Gulf states rally behind Morocco against Iran
CASABLANCA - Arab Gulf countries rallied behind Morocco’s severing of diplomatic ties with Iran, a decision taken after Rabat accused Tehran of training, funding and arming the Algeria-backed Polisario Front in Western Sahara. The separatist movement reportedly sent fighters to UN-monitored buffer zones.
Bahrain, Qatar, Saudi Arabia and the United Arab Emirates announced their support for Morocco shortly after Moroccan Foreign Minister Nasser Bourita said “a first shipment” of weapons was recently sent to the Polisario Front via an “element” at the Iranian Embassy in Algiers.
Bourita said Morocco had irrefutable proof, names and specific actions to corroborate complicity between the Polisario Front and Hezbollah, a Lebanese proxy of Iran’s.
Iran and Hezbollah rejected Rabat’s accusations, blaming foreign “pressure,” but the Moroccan government denied the decision had been directed by “some countries.”
The Saudi Foreign Ministry condemned “Iran’s interference in Morocco’s internal affairs through its tool, Hezbollah’s terrorist militia, which is training the elements of the so-called Polisario group.”
Saudi Foreign Minister Adel al-Jubeir tweeted that Iran was destabilising Arab and Islamic countries by igniting sectarianism, interfering in internal affairs and supporting terrorism.
UAE Minister of State for Foreign Affairs Anwar Gargash also took to Twitter to express support for Morocco, blasting Iran for interfering in the Western Sahara conflict.
“Iran is working to destabilise the security of the Arab and Muslim countries by stirring up sectarian wars, interference in their internal affairs and supporting terrorism. This is the proof of what Iran has done with the brotherly Kingdom of Morocco, through Hezbollah, leading the so-called Polisario group,” Gargash tweeted.
The Algeria Times news website reported on April 24 that the Polisario Front was working “to execute a wicked combat plan” under the supervision of Hezbollah military experts.
“Hezbollah guerrilla experts have personally trained Polisario militiamen in the digging and preservation of these tunnels,” the Algeria Times said.
This was not the first time that Morocco severed its ties with Iran. In 2009, Morocco cut relations with Iran after Rabat claimed that Tehran was trying to spread Shiism in the North African country but they were gradually restored by 2014.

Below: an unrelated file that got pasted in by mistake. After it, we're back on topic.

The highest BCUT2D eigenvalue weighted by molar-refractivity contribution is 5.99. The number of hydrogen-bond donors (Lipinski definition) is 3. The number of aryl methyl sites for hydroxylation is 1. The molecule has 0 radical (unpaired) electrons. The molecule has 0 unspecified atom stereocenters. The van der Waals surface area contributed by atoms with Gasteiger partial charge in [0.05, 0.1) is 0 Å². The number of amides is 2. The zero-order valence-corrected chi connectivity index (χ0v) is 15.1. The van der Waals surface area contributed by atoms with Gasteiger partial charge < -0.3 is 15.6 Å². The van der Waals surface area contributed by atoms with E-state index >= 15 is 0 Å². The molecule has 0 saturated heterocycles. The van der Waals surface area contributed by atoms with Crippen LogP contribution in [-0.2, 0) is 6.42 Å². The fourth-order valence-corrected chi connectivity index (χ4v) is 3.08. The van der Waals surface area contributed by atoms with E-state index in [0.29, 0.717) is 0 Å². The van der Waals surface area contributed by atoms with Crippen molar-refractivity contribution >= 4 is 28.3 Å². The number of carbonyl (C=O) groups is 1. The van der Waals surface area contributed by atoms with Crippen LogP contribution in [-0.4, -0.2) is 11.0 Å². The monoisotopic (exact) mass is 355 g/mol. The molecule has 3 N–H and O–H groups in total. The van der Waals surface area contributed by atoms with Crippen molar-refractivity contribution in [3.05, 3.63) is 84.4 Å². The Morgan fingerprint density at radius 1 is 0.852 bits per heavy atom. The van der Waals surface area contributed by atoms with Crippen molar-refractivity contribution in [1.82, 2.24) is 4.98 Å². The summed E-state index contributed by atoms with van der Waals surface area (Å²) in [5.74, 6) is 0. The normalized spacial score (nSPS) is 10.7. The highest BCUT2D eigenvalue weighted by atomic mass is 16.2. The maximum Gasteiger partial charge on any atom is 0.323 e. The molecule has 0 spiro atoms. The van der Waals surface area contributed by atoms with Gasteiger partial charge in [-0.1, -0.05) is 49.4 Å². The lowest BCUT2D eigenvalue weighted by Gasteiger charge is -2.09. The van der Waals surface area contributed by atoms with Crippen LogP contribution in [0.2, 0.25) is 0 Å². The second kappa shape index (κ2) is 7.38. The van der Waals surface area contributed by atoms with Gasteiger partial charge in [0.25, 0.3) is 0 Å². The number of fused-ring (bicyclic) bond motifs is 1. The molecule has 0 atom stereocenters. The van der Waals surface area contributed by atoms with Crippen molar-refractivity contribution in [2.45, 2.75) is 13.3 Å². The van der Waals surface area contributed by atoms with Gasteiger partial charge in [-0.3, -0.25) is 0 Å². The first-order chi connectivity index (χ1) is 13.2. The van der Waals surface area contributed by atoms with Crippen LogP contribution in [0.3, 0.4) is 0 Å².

“Everybody knows that Hezbollah is Iran’s puppet in the Arab world. This is why Morocco, which is defending its territorial integrity, took this decision,” said Charles Saint-Prot, director of the Observatory for Geopolitical Studies in Paris.
Rabat annexed Western Sahara in 1975 and maintains it is an integral part of Morocco. The Algeria-backed Polisario Front began an armed conflict with Morocco for an independent state that lasted until the United Nations brokered a ceasefire in 1991.
Rabat has proposed a form of autonomy under Moroccan sovereignty for the territory. The proposal was rejected by the Polisario Front, which insists on the right of the Sahrawi people to self-determination in a UN-monitored vote.
The UN Security Council on April 27 backed a US-drafted resolution that called on Morocco and the Polisario Front to prepare for talks to settle the conflict. It renewed for six months the mandate of a UN mission that has been monitoring the ceasefire in Western Sahara since 1991.
Saint-Prot said the Algerian “plan” in the conflict zone was failing because fewer countries were backing the Polisario separatists.
“The fact that the Polisario is getting Hezbollah’s support… clearly exposed the hidden agenda of both Iran and Algeria, which is a threat to stability in the region,” he said.
Saint-Prot warned against Iran’s rising threat in the Arab world.
“Iran has been involved in many conflict zones in the Middle East to spread its influence. North Africa is not immune from the Iranian threat,” he said.